Home-based versus hospital-based cardiac rehabilitation after myocardial infarction or revascularisation: design and rationale of the Birmingham Uptake Maximisation Study (BRUM): a randomised controlled trial
Research output: Contribution to journal › Article › peer-review
Colleges, School and Institutes
Background: Cardiac rehabilitation following myocardial infarction reduces subsequent mortality, but uptake and adherence to rehabilitation programmes remains poor, particularly among women, the elderly and ethnic minority groups. Evidence of the effectiveness of home-based cardiac rehabilitation remains limited. This trial evaluates the effectiveness and cost-effectiveness of homebased compared to hospital-based cardiac rehabilitation. Methods/design: A pragmatic randomised controlled trial of home-based compared with hospital-based cardiac rehabilitation in four hospitals serving a multi-ethnic inner city population in the United Kingdom was designed. The home programme is nurse-facilitated, manual-based using the Heart Manual. The hospital programmes offer comprehensive cardiac rehabilitation in an outpatient setting. Patients: We will randomise 650 adult, English or Punjabi-speaking patients of low-medium risk following myocardial infarction, coronary angioplasty or coronary artery bypass graft who have been referred for cardiac rehabilitation. Main outcome measures: Serum cholesterol, smoking cessation, blood pressure, Hospital Anxiety and Depression Score, distance walked on Shuttle walk-test measured at 6, 12 and 24 months. Adherence to the programmes will be estimated using patient self-reports of activity.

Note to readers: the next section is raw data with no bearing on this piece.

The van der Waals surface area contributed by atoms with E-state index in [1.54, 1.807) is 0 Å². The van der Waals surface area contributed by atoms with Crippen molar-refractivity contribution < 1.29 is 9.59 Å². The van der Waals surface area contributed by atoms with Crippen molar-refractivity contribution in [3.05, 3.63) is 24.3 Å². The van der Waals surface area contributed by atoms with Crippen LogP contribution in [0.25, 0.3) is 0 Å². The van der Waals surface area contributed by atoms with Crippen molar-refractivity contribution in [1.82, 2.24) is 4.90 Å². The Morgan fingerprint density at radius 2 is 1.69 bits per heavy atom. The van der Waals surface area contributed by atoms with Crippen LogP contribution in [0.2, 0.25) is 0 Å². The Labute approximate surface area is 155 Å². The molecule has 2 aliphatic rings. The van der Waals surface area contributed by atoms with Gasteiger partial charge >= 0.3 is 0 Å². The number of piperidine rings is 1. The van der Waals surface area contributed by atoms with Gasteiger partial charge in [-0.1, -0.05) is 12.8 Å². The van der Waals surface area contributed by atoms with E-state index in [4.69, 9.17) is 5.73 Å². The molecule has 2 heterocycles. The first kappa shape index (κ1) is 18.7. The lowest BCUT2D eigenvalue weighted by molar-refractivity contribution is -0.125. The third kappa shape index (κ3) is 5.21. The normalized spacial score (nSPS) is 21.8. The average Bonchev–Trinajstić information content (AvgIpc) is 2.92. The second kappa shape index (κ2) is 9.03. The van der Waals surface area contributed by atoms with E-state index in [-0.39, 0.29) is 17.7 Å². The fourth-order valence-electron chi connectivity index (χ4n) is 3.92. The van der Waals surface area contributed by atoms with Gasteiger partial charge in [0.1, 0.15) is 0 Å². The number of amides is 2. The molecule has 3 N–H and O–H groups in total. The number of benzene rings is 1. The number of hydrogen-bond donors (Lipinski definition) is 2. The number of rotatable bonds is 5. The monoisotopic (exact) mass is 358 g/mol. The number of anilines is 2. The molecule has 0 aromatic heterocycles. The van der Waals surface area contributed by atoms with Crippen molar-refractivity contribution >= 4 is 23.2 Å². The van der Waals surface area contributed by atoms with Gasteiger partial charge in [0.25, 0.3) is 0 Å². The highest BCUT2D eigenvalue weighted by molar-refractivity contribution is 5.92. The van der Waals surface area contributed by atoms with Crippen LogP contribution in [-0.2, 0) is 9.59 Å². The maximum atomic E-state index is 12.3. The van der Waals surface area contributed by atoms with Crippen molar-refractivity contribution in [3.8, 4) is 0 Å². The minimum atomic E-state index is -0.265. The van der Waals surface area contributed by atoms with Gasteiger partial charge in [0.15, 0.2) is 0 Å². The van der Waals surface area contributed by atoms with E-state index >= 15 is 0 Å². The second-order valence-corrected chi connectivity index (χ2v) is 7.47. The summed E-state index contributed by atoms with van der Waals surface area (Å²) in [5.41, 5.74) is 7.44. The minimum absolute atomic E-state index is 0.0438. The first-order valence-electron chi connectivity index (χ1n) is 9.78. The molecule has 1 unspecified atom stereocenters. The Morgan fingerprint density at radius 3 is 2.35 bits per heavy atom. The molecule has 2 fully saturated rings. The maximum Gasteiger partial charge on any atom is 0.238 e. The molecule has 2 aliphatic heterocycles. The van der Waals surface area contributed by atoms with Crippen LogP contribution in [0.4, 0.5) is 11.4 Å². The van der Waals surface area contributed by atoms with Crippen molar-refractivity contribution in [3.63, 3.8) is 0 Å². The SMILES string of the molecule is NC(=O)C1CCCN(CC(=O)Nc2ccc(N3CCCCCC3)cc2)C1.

|Journal||BMC Cardiovascular Disorders|
|Publication status||Published - 10 Sep 2003|